it then becomes accepted and implemented, it could be merged back with the
main document in a later revision.
The second issue in the appeal to the IESG concerned the ‘u’ bit, which
is one of the bits of the IID as defined.
The IESG referred to this as …
B/ Robert says “The requirement that where the ‘u’ bit (the inverted L
bit from the MAC address) is set, the IID is globally unique.”
and eventually concluded …
The IESG notes that there is no wording in draft-ietf-ipngwg-addr-arch-v3-11.txt
requiring that IIDs be globally unique.
and then quoted two passages from the draft, only the last part of which
In the resulting Modified EUI-64 format the “u” bit is set to one (1)
to indicate global scope, and it is set to zero (0) to indicate local scope.
It is true that the doc does not expressly say “globally unique”, what it
says is “indicate global scope”.
The draft also says …
Modified EUI-64 format based Interface identifiers may have global scope
when derived from a global token (e.g., IEEE 802 48-bit MAC or IEEE EUI-64
identifiers [EUI64]) or may have local scope […]
The use of the universal/local bit in the Modified EUI-64 format identifier
is to allow development of future technology that can take advantage of
interface identifiers with global scope.
I doubt I’m the only reader to come to the conclusion that “have global
scope” actually means “be globally unique”. What’s more, a review of various
IPv6 related mailing lists will show this opinion expressed over and over
again. Clearly there are many readers who have leapt to this wrong conclusion,
if it is in fact wrong, and as the IESG have concluded, there is no actual
expectation that the IID will be any more than probably globally unique, then
the draft should probably be more explicit in saying that, rather than allowing
readers to leap to the incorrect interpretation.
But there is more to this than the IESG apparently understood. The question
isn’t just whether the ‘u’ bit being set implies that the IID is globally
unique (or has “global scope”) but whether there are any implementations at
all that actually enforce the setting of the ‘u’ bit only when the IID has
been formed from a (probably) globally unique token (a MAC address or similar).
Here there has been one implementation reported on the mailing list (but not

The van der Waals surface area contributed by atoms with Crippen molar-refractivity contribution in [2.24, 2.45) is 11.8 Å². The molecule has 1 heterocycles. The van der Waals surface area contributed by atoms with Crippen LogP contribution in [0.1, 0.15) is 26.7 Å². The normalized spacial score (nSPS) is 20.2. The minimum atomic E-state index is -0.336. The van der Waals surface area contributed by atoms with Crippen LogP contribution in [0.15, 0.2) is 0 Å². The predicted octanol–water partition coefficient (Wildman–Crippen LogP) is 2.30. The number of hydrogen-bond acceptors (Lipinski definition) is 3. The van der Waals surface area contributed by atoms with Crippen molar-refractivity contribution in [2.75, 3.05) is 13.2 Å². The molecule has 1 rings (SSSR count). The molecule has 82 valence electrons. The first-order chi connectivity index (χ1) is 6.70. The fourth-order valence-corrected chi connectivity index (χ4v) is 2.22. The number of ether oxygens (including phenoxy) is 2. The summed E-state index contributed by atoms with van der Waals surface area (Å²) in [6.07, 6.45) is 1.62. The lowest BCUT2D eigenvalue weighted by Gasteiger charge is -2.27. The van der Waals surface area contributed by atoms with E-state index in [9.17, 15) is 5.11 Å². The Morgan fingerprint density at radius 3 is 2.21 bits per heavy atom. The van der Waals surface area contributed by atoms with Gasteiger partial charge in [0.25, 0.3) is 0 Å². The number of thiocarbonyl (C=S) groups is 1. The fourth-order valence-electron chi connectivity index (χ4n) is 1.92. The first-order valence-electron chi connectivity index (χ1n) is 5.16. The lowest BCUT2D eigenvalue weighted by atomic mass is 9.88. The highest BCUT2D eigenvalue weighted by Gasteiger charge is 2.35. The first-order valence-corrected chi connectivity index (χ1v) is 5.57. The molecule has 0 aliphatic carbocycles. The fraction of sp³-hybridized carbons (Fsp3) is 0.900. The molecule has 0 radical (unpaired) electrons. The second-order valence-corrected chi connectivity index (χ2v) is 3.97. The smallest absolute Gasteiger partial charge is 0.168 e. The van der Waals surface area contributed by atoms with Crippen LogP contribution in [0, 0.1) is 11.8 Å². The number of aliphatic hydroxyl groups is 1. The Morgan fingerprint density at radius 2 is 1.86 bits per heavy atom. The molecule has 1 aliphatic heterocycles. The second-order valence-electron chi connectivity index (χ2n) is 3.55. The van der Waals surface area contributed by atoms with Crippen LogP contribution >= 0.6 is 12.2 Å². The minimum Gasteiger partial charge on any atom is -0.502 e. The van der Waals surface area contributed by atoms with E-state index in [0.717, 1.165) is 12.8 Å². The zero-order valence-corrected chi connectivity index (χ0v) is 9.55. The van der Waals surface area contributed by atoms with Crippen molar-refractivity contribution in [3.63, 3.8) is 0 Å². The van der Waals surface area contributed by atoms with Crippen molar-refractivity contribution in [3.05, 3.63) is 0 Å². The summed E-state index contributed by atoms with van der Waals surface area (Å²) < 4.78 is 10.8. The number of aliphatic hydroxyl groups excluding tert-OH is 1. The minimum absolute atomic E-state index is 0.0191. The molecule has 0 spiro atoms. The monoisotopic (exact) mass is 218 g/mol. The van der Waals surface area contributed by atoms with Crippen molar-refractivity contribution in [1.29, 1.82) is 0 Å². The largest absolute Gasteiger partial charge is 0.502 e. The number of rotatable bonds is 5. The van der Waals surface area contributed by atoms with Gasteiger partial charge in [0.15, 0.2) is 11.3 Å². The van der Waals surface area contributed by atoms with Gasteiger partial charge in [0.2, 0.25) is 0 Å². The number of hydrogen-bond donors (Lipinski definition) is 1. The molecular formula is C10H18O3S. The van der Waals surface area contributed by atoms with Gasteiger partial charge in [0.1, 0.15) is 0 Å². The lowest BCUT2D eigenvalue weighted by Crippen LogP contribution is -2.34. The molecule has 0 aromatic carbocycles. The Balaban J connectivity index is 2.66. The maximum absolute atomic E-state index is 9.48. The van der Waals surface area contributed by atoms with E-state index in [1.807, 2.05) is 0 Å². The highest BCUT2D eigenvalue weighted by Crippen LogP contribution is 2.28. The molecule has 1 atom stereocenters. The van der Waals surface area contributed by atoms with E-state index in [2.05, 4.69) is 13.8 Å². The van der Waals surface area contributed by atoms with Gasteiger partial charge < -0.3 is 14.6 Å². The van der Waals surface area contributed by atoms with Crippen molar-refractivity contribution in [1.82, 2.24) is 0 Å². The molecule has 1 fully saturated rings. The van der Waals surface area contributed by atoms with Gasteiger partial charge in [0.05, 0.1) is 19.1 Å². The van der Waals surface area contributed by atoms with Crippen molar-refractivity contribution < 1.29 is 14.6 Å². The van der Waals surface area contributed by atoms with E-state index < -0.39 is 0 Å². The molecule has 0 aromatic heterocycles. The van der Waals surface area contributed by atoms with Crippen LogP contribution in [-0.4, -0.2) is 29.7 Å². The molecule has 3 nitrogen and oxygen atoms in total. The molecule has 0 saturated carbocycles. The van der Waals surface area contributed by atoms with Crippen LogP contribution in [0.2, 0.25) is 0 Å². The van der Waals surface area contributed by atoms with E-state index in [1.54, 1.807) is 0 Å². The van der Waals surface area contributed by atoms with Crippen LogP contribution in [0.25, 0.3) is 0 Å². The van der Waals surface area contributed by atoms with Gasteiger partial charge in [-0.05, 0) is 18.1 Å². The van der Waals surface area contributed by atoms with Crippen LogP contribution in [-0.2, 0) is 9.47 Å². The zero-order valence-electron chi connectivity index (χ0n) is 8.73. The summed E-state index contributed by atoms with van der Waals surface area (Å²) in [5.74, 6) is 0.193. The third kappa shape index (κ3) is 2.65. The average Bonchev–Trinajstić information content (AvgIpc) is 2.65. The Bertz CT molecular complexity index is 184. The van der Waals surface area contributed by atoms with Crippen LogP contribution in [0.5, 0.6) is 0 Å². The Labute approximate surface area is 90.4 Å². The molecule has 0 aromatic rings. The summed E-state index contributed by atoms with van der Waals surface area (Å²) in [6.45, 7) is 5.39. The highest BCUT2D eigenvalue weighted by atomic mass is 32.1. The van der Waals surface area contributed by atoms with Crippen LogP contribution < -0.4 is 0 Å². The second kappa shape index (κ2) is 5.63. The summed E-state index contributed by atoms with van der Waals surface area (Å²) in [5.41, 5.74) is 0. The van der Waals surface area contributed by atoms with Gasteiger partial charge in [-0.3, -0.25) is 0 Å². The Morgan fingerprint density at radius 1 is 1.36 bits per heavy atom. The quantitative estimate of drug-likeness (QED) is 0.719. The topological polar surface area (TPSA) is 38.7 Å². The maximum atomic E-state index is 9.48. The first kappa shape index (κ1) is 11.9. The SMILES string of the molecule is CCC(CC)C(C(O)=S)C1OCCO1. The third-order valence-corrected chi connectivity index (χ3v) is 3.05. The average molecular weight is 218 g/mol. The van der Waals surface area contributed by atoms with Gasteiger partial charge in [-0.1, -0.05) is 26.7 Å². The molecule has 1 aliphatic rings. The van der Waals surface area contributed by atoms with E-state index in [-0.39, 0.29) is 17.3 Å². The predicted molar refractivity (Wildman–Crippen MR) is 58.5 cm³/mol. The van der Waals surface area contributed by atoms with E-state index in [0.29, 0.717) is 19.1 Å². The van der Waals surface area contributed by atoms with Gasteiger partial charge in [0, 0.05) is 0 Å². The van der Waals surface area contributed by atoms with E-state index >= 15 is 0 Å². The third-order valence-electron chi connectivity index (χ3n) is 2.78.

in the interoperability report) – but for DS status, one implementation isn’t
Other implementations allow the user to configure the ‘u’ bit set without
having any knowledge or expectation, or reason to assume, that the address
is derived from any kind of globally unique token (or token with global scope).
What’s more, they do this for good reason, as without that ability, users
have no way to remove a NIC, and replace it with another, and retain the original
(auto-configured) IPv6 address (which being based upon the MAC address that
the old NIC provided, would have had the ‘u’ bit set). In this case the address
is in fact based upon a globally unique token, but the implementation has
no way to know that, and so must also allow the ‘u’ bit to be set when the
rest of the IID is 0, or 1, or 2, which are most certainly not tokens with
any kind of global scope. What’s more, as the old NIC may be now in use in
some other host, there’s no reason in the example cited to assume that there’s
any uniqueness at all – for correct IPv6 operation, the NIC can’t be connected
to the same subnet as where it used to be, but beyond that IPv6 works just
fine with the same IID on different nets).
Once again, we have a feature of the specification which is either not implemented,
or at best, is not clear.
The IESG’s response to all of this is …
When considering this appeal, it is clear from the interoperability reports
that there are implementations that generate the interface ID from the EUI-64
identifier, which makes it be 64 bits long. It is also clear that the uniqueness
properties of EUI-64 based identifiers will be the same as the EUI-64 identifiers
from which they are derived (which is slightly weaker than a requirement
for global uniqueness).
Yes – though in practice implementations (bar one) allow addresses to be
generated from EUI-64’s, but they also allow indistinguishable addresses to
be manually configured – so in practice (which is what the interoperable implementation
requirement is attempting to ensure that the specification conforms to) extracting
an IID from an IPv6 address, and expecting it to have any kind of similar
properties of global uniqueness as an EUI-64 would be a false expectation,
and the draft should not lead people into expecting otherwise. Only if implementations
actually enforced this requirement (which they can easily do, as the one which
has done it shows, though of course, this loses functionality) would this
expectation be justified.
So for at least some implementations, they are capable of acting as specified
in the document being challenged.